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This chapter talks about various topics relevant to adapting the behavior of Emacs in minor ways. See The Emacs Lisp Reference Manual for how to make more far-reaching changes.
Customization that you do within Emacs normally affects only the particular Emacs session that you do it in--it does not persist between sessions unless you save the customization in a file such as `.emacs' or `.Xdefaults' that will affect future sessions. See section AD.7 The Init File, `~/.emacs'. In the customization buffer, when you save customizations for future sessions, this actually works by editing `.emacs' for you.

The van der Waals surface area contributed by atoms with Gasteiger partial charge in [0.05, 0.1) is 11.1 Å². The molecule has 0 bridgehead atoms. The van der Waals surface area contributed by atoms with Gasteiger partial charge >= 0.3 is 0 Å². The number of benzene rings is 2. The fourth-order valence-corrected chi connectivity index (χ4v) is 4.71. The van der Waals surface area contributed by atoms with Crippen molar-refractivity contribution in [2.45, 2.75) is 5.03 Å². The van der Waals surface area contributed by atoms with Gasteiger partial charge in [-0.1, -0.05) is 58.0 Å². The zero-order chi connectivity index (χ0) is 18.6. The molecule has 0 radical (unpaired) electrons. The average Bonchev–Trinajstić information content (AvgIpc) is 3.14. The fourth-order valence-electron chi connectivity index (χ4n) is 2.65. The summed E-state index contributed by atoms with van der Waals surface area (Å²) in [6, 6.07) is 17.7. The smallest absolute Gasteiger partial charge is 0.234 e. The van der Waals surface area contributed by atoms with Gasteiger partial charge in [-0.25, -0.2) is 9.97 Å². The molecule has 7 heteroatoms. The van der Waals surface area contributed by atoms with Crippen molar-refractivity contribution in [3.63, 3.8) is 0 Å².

AD.1 Minor Modes Each minor mode is one feature you can turn on independently of any others. AD.2 Variables Many Emacs commands examine Emacs variables to decide what to do; by setting variables, you can control their functioning. AD.3 Keyboard Macros A keyboard macro records a sequence of keystrokes to be replayed with a single command. AD.4 Customizing Key Bindings The keymaps say what command each key runs. By changing them, you can "redefine keys". AD.5 Keyboard Translations If your keyboard passes an undesired code for a key, you can tell Emacs to substitute another code. AD.6 The Syntax Table The syntax table controls how words and expressions are parsed. AD.7 The Init File, `~/.emacs' How to write common customizations in the